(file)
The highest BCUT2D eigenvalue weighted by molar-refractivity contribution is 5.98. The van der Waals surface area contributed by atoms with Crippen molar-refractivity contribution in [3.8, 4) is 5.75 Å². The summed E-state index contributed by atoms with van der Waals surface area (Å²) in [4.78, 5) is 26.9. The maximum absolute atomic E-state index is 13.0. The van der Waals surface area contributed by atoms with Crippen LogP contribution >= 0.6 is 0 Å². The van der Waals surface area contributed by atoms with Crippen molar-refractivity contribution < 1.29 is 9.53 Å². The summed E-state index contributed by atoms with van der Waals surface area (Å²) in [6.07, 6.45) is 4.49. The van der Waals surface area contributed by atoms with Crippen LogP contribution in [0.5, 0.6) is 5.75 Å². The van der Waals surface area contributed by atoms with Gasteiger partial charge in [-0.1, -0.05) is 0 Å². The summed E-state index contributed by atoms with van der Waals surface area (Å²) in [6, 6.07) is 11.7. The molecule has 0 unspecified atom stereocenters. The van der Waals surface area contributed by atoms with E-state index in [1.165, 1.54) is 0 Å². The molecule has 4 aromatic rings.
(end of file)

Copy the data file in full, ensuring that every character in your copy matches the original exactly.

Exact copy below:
The highest BCUT2D eigenvalue weighted by molar-refractivity contribution is 5.98. The van der Waals surface area contributed by atoms with Crippen molar-refractivity contribution in [3.8, 4) is 5.75 Å². The summed E-state index contributed by atoms with van der Waals surface area (Å²) in [4.78, 5) is 26.9. The maximum absolute atomic E-state index is 13.0. The van der Waals surface area contributed by atoms with Crippen LogP contribution >= 0.6 is 0 Å². The van der Waals surface area contributed by atoms with Crippen molar-refractivity contribution < 1.29 is 9.53 Å². The summed E-state index contributed by atoms with van der Waals surface area (Å²) in [6.07, 6.45) is 4.49. The van der Waals surface area contributed by atoms with Crippen LogP contribution in [0.5, 0.6) is 5.75 Å². The van der Waals surface area contributed by atoms with Gasteiger partial charge in [-0.1, -0.05) is 0 Å². The summed E-state index contributed by atoms with van der Waals surface area (Å²) in [6, 6.07) is 11.7. The molecule has 0 unspecified atom stereocenters. The van der Waals surface area contributed by atoms with E-state index in [1.165, 1.54) is 0 Å². The molecule has 4 aromatic rings.